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Image via Unsplash | Fancycrave

When you buy organically grown food, you support farmers who nurture our planet.

You experience the highest quality nutrition without toxic chemicals. You live life in harmony with the world around you.

You also pay a premium. You know it, we know it, and sometimes, we have to wonder if it’s worth it. On average, an organically grown item can cost between 10-30% more than its mass-produced, conventionally grown counterpart.

For many budgets, the price difference is too much. This leads many to give up on organics altogether, but that’s not necessary or advised. Whatever you can do, should be done.

The Environmental Working Group gets it. Every year since 2004, they’ve compiled a data-backed list of common produce items and ranked them between dirtiest and cleanest.

On average, they found a whopping 70% of non-organic produce sampled tested positive for pesticide contamination. Pesticides have been linked to mental health issues, reproductive issues, cancers, and ADHD.

The dirtiest items are those that test highest in pesticide residues after being thoroughly washed and peeled. The cleanest? They test lowest. The EWG’s guide is meant to help families make conscious choices when buying organics on a budget.

Here is their breakdown for 2018:

The Dirty Dozen

These fruits and vegetables have the harshest toxic impact on our planet

and your family’s health. Many of them contain several chemical toxins. For

instance, a single strawberry can have an upwards of 20 different pesticide residues even after washing.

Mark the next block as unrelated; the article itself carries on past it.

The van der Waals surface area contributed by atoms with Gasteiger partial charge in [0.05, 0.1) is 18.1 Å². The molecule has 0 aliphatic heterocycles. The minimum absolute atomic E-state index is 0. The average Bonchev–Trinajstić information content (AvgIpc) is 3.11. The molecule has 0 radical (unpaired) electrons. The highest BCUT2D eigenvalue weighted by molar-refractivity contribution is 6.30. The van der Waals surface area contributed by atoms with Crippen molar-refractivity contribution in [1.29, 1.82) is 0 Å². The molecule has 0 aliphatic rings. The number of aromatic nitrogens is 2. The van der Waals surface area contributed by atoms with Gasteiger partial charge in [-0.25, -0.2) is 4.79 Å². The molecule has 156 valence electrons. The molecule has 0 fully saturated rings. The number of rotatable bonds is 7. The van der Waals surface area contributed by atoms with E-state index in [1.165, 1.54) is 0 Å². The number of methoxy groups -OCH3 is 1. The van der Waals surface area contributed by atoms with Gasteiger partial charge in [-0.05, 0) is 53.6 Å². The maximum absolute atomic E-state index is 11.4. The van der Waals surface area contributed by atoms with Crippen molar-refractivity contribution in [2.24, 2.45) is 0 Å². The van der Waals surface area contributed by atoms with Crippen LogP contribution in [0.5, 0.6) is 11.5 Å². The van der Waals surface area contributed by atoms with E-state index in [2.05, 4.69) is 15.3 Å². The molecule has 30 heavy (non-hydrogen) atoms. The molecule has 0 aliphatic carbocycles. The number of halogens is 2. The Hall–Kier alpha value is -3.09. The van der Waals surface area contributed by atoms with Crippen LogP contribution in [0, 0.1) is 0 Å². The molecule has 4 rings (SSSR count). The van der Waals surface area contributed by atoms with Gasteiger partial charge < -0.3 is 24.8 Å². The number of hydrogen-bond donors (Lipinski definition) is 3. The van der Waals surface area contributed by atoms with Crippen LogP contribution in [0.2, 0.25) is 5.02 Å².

This is where you should spend a little extra and opt for organics.

  • Strawberries
  • Spinach
  • Nectarines
  • Apples
  • Grapes
  • Peaches
  • Cherries
  • Pears
  • Tomatoes
  • Celery
  • Potatoes
  • Sweet bell peppers

The Clean Fifteen

If you need to make compromises, this is where to do it. These fruits and vegetables have the lowest pesticide residues.

  • Avocados
  • Sweet corn
  • Pineapples
  • Cabbage
  • Onions
  • Frozen sweet peas
  • Papayas
  • Asparagus
  • Mangos
  • Eggplant
  • Honeydew
  • Kiwi
  • Cantaloupe
  • Cauliflower
  • Broccoli

Here are some more ways to save money while eating organically:

  • Buy in bulk
  • Start your own food garden, even if it’s just a few plants in pots on a balcony
  • Scan the produce section for discounted “ugly” fruits and veggies
  • Shop the local markets
  • Stick to items that are in season

Buy organically—for your family, for you, for the planet. If you can’t makeover your entire grocery basket, that’s okay. Opt for organics when it comes to “dirty” produce and don’t forget that small changes make major differences.